WARNING: IF YOU READ THE FOLLOWING, YOU MAY BE BRANDED A NON TEAM PLAYER!
I don’t like blind optimism. It seems phony to me, boarding on “cultish”. It’s great to be optimistic, I just need it to be based on something tangible. I can be the most optimistic person in the world and it’s not going to help me dunk a basketball at 58 (or any age for that matter).
Unfortunately this attitude, no matter how logical, can get you in trouble in both your personal and professional life.
We live in a society that doesn’t usually have the patience or desire to deeply understand anything. We elected a guy President of the United States based on “Make America Great Again”. What does that even mean? When questioned about how America was going to be great again, there was precious little detail and a lot of, “It will be beautiful, you will love it” in response to any request for details. I am pretty sure the people that voted for Trump were optimistic that the “beautiful” would be provided once he was in the office. I am 100% certain there was nothing tangible to support that optimism.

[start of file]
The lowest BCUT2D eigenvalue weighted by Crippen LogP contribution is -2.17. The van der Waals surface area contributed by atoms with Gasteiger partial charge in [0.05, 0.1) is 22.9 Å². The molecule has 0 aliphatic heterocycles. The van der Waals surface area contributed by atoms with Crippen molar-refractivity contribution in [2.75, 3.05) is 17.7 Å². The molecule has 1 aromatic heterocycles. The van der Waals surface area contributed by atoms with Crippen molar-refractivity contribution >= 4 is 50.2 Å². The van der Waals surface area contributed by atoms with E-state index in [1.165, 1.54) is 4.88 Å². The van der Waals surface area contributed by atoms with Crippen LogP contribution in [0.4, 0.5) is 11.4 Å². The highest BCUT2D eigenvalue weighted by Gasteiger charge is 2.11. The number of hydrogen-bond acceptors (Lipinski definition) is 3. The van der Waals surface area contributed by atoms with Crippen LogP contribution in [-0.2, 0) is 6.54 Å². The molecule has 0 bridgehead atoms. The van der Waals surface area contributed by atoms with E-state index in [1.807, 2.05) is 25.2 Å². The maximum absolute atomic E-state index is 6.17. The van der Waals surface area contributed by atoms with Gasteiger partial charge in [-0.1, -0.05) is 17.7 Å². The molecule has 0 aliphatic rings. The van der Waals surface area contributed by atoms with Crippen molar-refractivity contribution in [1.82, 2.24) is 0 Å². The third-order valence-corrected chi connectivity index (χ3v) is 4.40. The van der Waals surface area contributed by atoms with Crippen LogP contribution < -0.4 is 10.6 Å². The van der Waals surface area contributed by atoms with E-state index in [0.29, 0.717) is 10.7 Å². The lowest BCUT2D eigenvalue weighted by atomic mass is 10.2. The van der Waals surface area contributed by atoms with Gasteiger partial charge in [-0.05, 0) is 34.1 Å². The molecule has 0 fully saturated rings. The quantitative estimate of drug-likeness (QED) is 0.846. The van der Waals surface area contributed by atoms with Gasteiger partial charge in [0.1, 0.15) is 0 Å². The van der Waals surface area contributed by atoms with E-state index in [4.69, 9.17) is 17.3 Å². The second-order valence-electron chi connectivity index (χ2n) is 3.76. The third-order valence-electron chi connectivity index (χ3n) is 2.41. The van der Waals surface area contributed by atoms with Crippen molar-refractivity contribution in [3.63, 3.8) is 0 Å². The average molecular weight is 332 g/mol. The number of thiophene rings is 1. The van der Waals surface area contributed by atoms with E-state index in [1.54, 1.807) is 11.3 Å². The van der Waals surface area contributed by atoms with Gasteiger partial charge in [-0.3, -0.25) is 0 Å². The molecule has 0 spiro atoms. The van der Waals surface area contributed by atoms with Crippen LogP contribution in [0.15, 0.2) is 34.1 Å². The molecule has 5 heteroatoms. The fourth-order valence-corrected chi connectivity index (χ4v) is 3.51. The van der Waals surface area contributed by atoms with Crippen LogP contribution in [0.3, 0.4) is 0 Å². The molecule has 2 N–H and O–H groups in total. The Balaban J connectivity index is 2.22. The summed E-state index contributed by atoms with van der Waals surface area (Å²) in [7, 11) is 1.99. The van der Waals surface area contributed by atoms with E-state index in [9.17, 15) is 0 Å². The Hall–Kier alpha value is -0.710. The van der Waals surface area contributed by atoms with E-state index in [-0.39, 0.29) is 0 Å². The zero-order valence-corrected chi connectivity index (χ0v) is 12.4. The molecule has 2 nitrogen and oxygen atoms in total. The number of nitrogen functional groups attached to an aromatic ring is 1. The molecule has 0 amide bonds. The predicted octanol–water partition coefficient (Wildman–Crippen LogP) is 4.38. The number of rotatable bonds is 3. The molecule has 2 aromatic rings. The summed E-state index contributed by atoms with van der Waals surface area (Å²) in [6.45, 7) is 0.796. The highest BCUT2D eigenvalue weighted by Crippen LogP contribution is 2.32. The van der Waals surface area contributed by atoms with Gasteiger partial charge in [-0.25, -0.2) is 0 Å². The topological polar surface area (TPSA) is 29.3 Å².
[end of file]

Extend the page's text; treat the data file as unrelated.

Can you possibly imagine the peril you would have been in at a Trump campaign rally stop, if you were able to ask for tangible reasons how he was going to Make America Great Again? Yikes. Talk about being branded a non team player. You probably would have been tarred and feathered by the rally attendees and run over by the Trump Train of Optimism. So much for critical thought.
Although more subtle, companies participate in the blind optimism game also. If you have worked for any length of time, you have had a few experiences at companies that ask the employees for optimism based on nothing more than what the owner or senior management wants to be true. Much like a Trump rally, if you ask for tangible reasons why an idea will work, you will be singled out. You won’t be run over by an optimism train, but you will be whispered about as a non team player. Someone who can’t get behind an idea or program. The irony is that the idea or program should have been challenged, debated and vetted before it was rolled out to the entire company.
As I said, it’s good and even necessary to be an optimist. However I don’t want to waste my optimism on blind faith. I want some reality injected into my optimism in the form of facts. And if you think that is actually a form of pessimism, you would be wrong. Even with all the facts you can acquire, there are things in life and business that simply require optimism. You will still have to push “all chips in” at some point with relentless optimism. I want my optimism applied to worthy projects. That’s my definition of a “Realistic Optimist”.